Popular Broadway actor Gary Johnston is recruited by the elite counter-terrorism organization Team America: World Police. As the world begins to crumble around him, he must battle with terrorists, celebrities and falling in love.
Kazakh TV talking head Borat is dispatched to the United States to report on the greatest country in the world. With a documentary crew in tow, Borat becomes more interested in locating and marrying Pamela Anderson.
Austin Powers presents his own kind of shagadellic swinging shindig courtesy of MTV to promote his movie, Austin Powers International Man of Mystery. Edited in the style of 'Rowan & ... See full summary »
He's found his mojo, baby, and now Austin Powers is back again in this shagadelic comedy-adventure! The "sshhh!" hits the fan when Dr. Evil and Mini-Me escape from prison. Joining forces with the superfreaky Goldmember, they kidnap Austin's father, master spy Nigel Powers, in a dastardly time-travel scheme to take over the world. Before you can say "Shake Your Booty," Austin cruises to 1975 and teams up with sexy Foxxy Cleopatra to stop Dr. Evil and Goldmember from their mischievous mayhem. Written by
Robert Lynch <email@example.com>
Mike Myers has said that his glasses in all three films are meant to look like those worn by Michael Caine in The Ipcress File (1965), so Caine took the original glasses (model "Teviot 74" by UK Optical) to the set and wore them as Nigel. See more »
Throughout the film, Mr. Roboto's name is mispronounced. In Japanese, the letter "o" is always long, so the correct pronunciation would be "Rowboat-oh". See more »
Toward the end of the closing credits: "The baby carrier depicted in this film was specially adapted for use herein. Always use baby carriers in accordance with manufacturer's instructions." See more »
`Austin Powers in Goldmember' provides us with an hour and a half of inspired silliness. Not all of the film's elements work equally well, of course a seemingly common occurrence in even the best of comedies but this third in the series of popular spy spoofs generates more laughs than almost any other movie released in 2002.
Prime credit goes, of course, to Mike Myers, who both co-wrote the screenplay and inhabits no fewer than four of the movie's main characters. By this time, Myers has become so adept at his characterizations that watching him at work and at play here provides one of the prime pleasures of our viewing experience. Also in attendance are the usual suspects: Verne Troyer as Mini-Me, Michael York as Basil, Robert Wagner as Number 2, Seth Green as Scottie and Mindy Sterling as Frau Farbissinia. Folks added to the brew this time around include Fred Savage, Michael Caine and Beyonce Knowles as Foxxy Cleopatra, a bad-ass soul sister brought back from 1975 Afro hairdo and all - to help Austin rescue his kidnapped father and prevent Dr. Evil from yet again trying to destroy the world (this time by using a giant meteorite to melt the polar ice caps and flood the earth).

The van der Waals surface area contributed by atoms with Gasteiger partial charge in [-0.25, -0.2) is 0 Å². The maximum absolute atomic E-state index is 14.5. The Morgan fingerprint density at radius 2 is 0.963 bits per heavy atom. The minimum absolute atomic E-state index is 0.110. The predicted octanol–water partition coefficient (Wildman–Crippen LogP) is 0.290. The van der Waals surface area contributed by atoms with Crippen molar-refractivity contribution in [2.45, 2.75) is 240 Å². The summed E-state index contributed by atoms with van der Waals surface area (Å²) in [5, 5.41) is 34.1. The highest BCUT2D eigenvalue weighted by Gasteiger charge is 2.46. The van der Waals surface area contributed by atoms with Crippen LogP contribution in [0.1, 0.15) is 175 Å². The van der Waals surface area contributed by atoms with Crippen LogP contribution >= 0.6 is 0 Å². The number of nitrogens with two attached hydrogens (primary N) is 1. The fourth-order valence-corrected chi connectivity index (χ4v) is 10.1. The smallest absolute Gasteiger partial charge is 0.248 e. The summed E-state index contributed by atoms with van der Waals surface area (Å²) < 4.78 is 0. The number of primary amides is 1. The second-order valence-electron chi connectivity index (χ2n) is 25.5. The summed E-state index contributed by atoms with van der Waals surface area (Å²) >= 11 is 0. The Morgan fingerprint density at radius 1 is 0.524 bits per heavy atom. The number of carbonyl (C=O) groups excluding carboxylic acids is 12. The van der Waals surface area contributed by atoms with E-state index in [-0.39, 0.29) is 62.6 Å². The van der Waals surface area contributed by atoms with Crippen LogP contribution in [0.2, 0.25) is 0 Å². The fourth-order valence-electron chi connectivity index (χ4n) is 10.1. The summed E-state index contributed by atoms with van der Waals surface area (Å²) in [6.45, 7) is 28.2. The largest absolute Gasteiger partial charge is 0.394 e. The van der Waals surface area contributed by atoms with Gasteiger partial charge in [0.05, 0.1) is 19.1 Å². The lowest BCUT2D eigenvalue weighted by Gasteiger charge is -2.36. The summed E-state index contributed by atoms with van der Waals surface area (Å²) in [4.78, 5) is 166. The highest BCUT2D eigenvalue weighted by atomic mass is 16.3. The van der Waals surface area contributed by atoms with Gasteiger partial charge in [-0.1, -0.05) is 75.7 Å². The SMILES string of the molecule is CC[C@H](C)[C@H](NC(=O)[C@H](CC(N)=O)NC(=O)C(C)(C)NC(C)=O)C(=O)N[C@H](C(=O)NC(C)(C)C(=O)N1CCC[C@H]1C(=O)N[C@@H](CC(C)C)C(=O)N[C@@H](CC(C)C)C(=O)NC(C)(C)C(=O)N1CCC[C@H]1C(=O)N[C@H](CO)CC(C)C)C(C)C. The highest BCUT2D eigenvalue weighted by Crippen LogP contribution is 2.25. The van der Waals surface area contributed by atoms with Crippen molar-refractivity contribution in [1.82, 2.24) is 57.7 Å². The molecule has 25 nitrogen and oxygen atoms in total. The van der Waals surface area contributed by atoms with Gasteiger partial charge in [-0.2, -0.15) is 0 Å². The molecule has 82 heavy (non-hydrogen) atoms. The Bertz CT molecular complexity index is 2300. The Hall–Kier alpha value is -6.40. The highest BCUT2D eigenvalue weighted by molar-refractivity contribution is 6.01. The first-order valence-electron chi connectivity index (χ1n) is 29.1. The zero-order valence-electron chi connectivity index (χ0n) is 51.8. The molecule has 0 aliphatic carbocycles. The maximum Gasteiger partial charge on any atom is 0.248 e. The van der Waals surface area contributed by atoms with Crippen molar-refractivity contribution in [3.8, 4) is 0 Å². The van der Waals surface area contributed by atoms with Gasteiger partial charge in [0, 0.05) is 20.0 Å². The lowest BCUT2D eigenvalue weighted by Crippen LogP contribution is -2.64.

Co-written by Michael McCullers and directed by Jay Roach, the film has the good sense to throw caution to the wind and give Myers free rein to indulge himself in his own brand of inspired lunacy. The film starts off with a deliriously clever and funny opening credit scene in which many of Hollywood's biggest names make surprise, good-natured cameo appearances. That sense of unbridled fun carries through pretty much the entire film, although there are, as to be expected, ideas, bits and jokes that seem less effective than others. As with the two previous films, this `Austin Powers' suffers from the unfortunate tendency to both repeat and explain too many of its jokes. Sometimes you do find yourself wishing that the writers would put a bit more faith in the audience to get the humor the first time around. Still, there seems to be much less of that in this particular episode, and there are plenty of laugh-out-loud moments to more than compensate for the occasional though not all that frequent clunker or lull that manages to sneak its way in there from time to time.
`Austin Powers in Goldmember' wallows a bit overmuch in the sordid moments, the gross-out gags, the locker room and bathroom humor that have become, alas, the hallmarks of the modern comedy. In short, this is probably not the film to take the family to see if your family includes impressionable children and/or easily offended adults. The sexual and scatological meters run into the red zone rather often in this film.
Nevertheless, `Austin Powers in Goldmember' works well if you enjoy a comedy where the actors seem for once to have been actually having a fun time while making it. Their infectious joy spills off the screen in a way that it doesn't in movies like `Mr. Deeds,' `Men in Black II' or, perish the thought, `The Master of Disguise,' to name just a few of the comedic bombs that have been foisted upon the unsuspecting public this summer. In contrast to the makers of those films, Mike Myers knows how to deliver the goods and, in the process, give his fans their hard-earned money's worth. Reserve us a seat for the next installment.
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